Once you’ve chosen your columns, then it is just a matter of going through your book chapter by chapter, or scene by scene, and filling in the columns.
I try to sum up the plot of each chapter/scene in one or two sentences—if I can’t, this is one major indicator to me that maybe there’s too much happening in the chapter.
I use the other columns to track various subplots or other pieces of the narrative. Usually I’ll use short-hand or quick bulleted items to list what details occur in that chapter that develop world building or the character’s arc or how relationships are developing.
Here’s an example of what a row might look like (please don’t judge my made-up examples—LOL).
The notes column is there to help you track things you notice as you write up the reverse outline, or ideas for changes you might want to make.
If you fill out the columns for the entire document, you should have a very thorough outline of exactly how your book looks in this draft. I recommend being really literal about what you put in the columns. Only write what you see there on the page, not what your intentions *might* have been.
For instance, in the above example, if I had meant for the first scene between Anna and Bard to show that Bard has a temper, but nothing ended up happening in the scene that illustrated that fact, then I cannot put that in the column for character development. I could, however, make a note that I want that scene to show these things when I revise.
The best reverse outlines are those that give a clear, accurate depiction of what’s on the page, as this will allow you to truly see what needs the most work (and also what is working well!).
Once you’ve completed your reverse outline, you can go back through it and see what you notice.
Here are some questions I always ask myself as I review my reverse outline:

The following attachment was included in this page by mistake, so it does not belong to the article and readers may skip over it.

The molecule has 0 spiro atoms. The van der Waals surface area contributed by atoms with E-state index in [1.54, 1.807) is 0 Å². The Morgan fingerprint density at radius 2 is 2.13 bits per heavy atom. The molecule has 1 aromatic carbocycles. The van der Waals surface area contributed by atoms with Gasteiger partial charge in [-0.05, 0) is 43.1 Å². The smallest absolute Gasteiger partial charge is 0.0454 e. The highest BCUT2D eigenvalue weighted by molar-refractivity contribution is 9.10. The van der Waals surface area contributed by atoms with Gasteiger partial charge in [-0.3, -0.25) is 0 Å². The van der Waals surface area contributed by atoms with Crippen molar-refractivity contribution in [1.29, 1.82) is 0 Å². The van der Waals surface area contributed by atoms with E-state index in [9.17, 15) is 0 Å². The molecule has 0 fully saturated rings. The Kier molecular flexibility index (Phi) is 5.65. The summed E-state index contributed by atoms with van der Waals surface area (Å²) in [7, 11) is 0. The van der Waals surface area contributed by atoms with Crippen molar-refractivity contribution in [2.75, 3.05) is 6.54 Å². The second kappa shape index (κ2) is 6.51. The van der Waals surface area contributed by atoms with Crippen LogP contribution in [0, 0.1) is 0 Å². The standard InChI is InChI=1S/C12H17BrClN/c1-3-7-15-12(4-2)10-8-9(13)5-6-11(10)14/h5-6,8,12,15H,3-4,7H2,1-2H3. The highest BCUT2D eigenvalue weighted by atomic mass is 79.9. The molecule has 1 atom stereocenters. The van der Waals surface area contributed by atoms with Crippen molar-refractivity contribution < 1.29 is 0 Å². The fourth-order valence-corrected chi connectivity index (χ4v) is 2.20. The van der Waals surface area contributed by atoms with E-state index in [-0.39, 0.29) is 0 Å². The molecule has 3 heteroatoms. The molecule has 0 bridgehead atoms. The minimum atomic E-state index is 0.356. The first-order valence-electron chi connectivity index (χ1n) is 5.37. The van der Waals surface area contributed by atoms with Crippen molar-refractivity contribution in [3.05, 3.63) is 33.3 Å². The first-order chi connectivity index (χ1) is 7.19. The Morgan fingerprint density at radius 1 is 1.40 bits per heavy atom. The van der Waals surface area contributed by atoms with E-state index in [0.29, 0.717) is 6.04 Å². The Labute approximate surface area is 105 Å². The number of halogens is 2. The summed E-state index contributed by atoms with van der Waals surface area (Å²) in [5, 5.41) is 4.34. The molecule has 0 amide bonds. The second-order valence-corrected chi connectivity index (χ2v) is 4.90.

- What chapters seem to have too little or too much plot?
- Are there any chapters that seem to repeat the same purpose of other chapters? (Having columns that track character development or important subplots can really help you notice this.)
- Are there any chapters that don’t seem to connect to the central plot line? Are there any chapters that only connect to the central plot line and don’t develop any other aspects of the story?
- Is there anything missing that I’d intended to include in the story?
- Are there chapters that I could combine or even remove?
Once you’ve studied the reverse outline closely, you can use it to make a plan. The notes section can be great for this, especially if most of your revisions are going to be at the chapter level (i.e. making big changes to chapters rather than doing a lot of cutting and reorganizing, etc.).
I find the reverse outline most useful for checking pacing and plot holes and making sure all my chapters are carrying the weight they should be. My 2016 Pitch Wars mentor once gave me the fantastic feedback that every chapter in a book should do more than one thing, and I find this reverse outline tool really helpful to make sure that this is happening in all my chapters.
You can find a blank spreadsheet attached here with my most used categories for columns, if you’d like to try using a reverse outline to help you make your own revision plan!
Jenny Howe is a writing and literature professor and a YA writer. When she’s not dreaming up stories about complicated girls, swoony kisses, and magical monsters, you can find her on Twitter (@jennylhowe) and Instagram (@jennyhowebooks) yelling about books and writing and posting pictures of her dog, Murray.